Organ in most mammals that develops in the uterus along with a fetus to mediate metabolic exchange. The umbilical cord attaches it to the fetus at the navel. Nutrients and oxygen in the mother's blood pass across the placenta to the fetus, and metabolic wastes and carbon dioxide from the fetus cross in the other direction; the two blood supplies do not mix. Other substances (e.g., alcohol or drugs) in the mother's blood can also cross the placenta, with effects including congenital disorders and drug addiction in the newborn (see fetal alcohol syndrome); some microorganisms can cross it to infect the fetus, but so do the mother's antibodies. The placenta, weighing a pound or more at the end of pregnancy, is expelled at parturition. Some animals eat it as a source of nutrients; in some species this stimulates lactation.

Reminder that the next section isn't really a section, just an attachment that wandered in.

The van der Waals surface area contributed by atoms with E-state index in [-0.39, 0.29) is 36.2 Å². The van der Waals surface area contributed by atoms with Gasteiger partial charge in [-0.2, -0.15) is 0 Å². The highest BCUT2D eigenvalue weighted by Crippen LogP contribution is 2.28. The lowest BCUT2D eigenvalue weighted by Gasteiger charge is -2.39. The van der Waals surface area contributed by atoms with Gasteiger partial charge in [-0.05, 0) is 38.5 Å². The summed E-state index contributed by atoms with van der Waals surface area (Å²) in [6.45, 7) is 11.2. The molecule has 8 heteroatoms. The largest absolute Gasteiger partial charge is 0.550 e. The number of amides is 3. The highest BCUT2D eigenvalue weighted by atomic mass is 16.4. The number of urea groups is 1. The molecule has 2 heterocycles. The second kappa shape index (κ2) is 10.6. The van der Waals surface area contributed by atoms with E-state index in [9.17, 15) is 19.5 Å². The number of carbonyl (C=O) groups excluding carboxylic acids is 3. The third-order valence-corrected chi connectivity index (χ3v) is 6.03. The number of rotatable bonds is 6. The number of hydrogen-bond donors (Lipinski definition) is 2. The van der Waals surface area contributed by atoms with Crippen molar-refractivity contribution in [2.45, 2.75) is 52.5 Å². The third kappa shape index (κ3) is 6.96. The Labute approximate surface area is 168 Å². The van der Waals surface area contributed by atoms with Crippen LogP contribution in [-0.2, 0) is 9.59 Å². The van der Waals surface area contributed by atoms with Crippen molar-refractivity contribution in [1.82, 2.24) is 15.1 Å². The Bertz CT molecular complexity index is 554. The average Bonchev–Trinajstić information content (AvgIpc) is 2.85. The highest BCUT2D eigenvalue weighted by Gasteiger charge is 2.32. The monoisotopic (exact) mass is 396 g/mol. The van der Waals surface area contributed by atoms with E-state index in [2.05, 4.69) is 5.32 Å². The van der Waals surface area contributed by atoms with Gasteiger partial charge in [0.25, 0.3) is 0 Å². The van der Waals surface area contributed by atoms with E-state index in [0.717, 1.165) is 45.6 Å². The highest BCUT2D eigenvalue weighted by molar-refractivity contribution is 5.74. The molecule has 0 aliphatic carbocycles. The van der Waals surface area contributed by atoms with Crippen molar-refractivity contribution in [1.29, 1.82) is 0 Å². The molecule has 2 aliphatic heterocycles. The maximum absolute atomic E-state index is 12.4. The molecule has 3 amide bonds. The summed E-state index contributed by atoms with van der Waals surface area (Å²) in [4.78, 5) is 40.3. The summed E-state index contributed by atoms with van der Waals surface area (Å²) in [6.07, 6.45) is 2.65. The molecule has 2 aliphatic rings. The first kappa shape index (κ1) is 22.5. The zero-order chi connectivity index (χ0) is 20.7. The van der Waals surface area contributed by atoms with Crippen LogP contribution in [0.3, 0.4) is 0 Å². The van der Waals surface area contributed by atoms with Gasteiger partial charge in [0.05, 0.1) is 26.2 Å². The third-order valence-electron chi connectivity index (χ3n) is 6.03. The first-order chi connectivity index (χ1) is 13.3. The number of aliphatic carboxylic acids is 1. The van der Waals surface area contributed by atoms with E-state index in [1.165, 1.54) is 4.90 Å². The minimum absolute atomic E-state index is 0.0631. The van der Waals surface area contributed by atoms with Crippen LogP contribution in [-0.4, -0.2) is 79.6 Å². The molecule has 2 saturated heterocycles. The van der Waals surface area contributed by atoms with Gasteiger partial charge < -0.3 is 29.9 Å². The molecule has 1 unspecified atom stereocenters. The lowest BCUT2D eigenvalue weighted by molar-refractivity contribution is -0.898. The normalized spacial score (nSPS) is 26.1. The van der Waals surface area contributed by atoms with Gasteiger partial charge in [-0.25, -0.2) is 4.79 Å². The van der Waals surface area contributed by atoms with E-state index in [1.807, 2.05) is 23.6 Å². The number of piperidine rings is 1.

This entry comes from Encyclopædia Britannica Concise.
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